Christian Councils | 1. Early Church
1. Councils: Christian Councils
Since the beginning of Christian history, designated leaders of Christian communities have from time to time gathered to make authoritative decisions on common teaching and practice:
Such gatherings are usually called Councils or Synods (from the Greek sunodos, “a coming together”).
Although these 2 terms are sometimes used synonymously, especially in Greek-Christian literature,
Synod normally designates the gathering of representatives from a local church or a single denomination,
as distinct from Council, which usually means a meeting at which representation is intended to be universal.
Although only 7 such meetings, all held in Greek cities in Asia Minor between the 4-8 centuries, are recognized by most Christian Churches today
- as worldwide, or “ecumenical,” Councils (from the Greek oikoumene, “the inhabited world”) and as classically authoritative in their articulation of Christian faith and Church order,
- the conciliar pattern of decision making has remained a constant feature in the life of most churches.
The Roman Catholic Church, in fact, has traditionally regarded 14 later Councils, most of them Western gatherings held under papal auspices, as also ecumenical and normative.
Christian Councils have varied greatly in size, procedure, composition, and the way in which they have been convoked and ratified.
The only criterion for determining their authority and importance is the practical norm of “reception”: that a Council’s decisions are subsequently accepted by a church or a group of churches as valid and binding.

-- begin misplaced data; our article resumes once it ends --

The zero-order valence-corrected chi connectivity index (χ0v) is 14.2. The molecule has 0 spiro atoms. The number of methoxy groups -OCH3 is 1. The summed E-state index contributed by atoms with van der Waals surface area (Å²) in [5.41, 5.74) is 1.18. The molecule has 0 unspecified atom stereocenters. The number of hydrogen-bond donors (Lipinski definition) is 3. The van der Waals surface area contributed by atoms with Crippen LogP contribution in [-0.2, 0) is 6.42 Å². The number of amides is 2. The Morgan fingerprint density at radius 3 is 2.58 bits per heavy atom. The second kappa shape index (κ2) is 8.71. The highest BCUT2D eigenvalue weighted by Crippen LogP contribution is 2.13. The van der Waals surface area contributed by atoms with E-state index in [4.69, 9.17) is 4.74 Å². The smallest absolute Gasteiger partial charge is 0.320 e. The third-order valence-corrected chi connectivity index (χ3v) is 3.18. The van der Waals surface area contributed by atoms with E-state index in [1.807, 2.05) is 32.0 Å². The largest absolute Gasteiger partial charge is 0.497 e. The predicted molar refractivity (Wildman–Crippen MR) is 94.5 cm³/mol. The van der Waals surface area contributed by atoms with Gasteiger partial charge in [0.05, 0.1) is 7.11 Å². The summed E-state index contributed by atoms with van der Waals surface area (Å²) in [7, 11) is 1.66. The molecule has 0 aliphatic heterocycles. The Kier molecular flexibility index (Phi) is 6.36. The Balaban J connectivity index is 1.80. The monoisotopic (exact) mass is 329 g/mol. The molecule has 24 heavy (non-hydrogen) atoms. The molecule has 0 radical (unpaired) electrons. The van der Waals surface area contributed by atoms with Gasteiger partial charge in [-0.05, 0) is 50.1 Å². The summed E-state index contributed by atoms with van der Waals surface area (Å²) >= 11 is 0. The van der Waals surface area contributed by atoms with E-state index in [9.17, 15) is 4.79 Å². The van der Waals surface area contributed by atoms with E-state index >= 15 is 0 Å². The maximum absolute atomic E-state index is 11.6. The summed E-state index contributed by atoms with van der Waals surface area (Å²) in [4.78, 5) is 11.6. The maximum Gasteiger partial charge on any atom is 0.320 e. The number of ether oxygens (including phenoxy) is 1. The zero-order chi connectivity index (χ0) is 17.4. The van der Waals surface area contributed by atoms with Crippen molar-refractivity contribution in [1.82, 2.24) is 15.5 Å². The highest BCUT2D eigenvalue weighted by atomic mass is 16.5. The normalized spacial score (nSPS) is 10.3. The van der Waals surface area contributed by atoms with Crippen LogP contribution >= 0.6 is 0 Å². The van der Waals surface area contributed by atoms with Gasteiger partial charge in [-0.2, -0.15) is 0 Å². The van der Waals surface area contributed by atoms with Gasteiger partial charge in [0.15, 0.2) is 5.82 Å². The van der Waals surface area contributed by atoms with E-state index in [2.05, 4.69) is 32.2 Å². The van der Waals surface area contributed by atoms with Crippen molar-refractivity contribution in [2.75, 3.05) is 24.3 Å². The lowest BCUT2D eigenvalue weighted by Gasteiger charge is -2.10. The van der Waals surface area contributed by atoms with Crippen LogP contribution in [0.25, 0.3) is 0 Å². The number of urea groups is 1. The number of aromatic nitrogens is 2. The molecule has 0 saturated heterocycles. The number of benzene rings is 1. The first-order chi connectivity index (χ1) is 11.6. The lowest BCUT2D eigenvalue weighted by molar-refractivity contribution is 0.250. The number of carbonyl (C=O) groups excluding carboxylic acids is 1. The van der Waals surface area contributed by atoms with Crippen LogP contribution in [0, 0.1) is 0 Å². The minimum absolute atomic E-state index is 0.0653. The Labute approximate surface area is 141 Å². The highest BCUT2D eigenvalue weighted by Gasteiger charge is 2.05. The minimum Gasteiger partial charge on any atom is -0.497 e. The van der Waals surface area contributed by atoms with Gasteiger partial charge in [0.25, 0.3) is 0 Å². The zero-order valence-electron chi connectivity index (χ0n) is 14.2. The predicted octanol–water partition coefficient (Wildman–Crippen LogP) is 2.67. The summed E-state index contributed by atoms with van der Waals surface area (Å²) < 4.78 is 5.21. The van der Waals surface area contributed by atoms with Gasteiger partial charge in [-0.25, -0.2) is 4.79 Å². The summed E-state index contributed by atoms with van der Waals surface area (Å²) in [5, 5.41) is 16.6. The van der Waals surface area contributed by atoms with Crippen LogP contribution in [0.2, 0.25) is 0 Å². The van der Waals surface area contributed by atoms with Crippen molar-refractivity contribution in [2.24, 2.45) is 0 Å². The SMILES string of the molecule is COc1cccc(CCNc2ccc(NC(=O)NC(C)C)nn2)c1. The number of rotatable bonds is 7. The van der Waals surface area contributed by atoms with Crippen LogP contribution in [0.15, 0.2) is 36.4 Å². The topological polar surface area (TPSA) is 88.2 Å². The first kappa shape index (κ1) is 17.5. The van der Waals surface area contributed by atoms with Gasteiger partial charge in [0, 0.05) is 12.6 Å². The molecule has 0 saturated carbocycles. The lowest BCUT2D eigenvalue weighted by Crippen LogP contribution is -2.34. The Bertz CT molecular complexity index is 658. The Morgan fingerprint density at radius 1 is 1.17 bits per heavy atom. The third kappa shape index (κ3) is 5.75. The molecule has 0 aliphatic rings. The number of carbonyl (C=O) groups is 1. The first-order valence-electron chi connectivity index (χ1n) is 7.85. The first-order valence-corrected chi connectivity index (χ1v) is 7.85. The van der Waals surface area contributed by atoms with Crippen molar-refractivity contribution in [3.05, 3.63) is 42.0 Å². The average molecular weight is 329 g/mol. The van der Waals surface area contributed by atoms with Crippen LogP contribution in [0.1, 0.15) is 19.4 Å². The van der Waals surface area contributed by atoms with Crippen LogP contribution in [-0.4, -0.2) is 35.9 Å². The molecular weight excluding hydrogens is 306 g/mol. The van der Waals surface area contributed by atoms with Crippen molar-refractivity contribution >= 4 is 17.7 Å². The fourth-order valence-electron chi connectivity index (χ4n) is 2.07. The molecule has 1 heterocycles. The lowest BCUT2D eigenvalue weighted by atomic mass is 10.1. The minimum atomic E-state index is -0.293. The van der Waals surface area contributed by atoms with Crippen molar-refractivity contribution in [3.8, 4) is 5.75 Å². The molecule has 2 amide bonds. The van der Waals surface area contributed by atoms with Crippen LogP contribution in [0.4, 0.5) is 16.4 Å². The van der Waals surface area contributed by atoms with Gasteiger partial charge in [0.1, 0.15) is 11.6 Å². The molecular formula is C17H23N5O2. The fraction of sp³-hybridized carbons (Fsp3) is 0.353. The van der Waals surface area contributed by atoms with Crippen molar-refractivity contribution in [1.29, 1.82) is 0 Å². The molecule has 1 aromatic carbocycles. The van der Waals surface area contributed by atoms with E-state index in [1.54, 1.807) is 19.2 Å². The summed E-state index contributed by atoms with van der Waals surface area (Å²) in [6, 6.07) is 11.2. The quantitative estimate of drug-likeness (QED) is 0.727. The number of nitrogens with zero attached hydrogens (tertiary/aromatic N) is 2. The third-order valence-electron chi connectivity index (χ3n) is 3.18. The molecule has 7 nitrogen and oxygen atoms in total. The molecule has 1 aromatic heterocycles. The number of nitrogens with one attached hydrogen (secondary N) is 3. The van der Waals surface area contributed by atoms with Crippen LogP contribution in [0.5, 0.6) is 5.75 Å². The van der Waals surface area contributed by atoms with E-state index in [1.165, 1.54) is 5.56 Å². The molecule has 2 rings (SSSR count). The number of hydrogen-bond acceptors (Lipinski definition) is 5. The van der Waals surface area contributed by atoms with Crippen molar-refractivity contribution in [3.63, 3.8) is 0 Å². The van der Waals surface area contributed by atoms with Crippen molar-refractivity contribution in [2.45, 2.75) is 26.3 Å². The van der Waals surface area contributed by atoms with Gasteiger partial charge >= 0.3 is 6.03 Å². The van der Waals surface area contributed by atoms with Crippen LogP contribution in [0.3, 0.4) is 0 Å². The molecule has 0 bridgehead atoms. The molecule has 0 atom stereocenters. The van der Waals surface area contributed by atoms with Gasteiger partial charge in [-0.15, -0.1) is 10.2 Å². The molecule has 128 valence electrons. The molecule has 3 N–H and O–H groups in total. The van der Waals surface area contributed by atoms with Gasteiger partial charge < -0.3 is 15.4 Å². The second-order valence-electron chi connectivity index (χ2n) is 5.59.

Councils in the Early Church
Precedents for early Christian conciliar practice lay
- in the Jewish Sanhedrin, or National Council of priests and elders, which regulated the religious affairs, as well as some secular matters, of post-exilic Israel until the destruction of Jerusalem in 70 CE,
- and in the collegial bodies of priests and leading citizens that ruled most local cults in the Hellenistic and Roman world.
The first recorded gathering of Christian leaders to rule in a doctrinal and disciplinary dispute was the “Council” of apostles and elders held in 48 or 49 CE and described in Acts of the Apostles 15:6-29:
That Council decided not to require full observance of the Mosaic Law from Gentile converts.
As the Christian church established itself in other regions of the Greco-Roman world,
special meetings of the bishops in a particular province or region were occasionally called to deal with disputed issues, such as
- the prophetic Montanist movement (Asia Minor, c. 170),
- the date of the celebration of Easter (Asia Minor, Palestine, Gaul, and Rome, c. 190),
- the readmission to Christian communion of those who had “lapsed” in persecution (Rome, c. 230-250; Carthage, c. 240-250),
- or the scandalous behaviour of Paul of Samosata, bishop of Antioch (Antioch, 260-268).
During the late 2nd and 3rd centuries, Episcopal Synods probably met regularly in most regions, although the evidence is fragmentary.
As the end of the illegal status of the Christian Churches drew near, however, their leaders became bolder in organizing such meetings:
A synod of Spanish bishops held in Elvira, near Granada, some time in the first decade of the 4th century enacted 81 canons on church discipline that remained widely influential, particularly on the indissolubility of marriage and clerical celibacy.
Another local synod, at Arles in southern Gaul (August 314), called to consider the response of Catholics to the schismatic Donatist Church in Africa, ruled against re-baptizing Donatists who wished to enter the Catholic Church.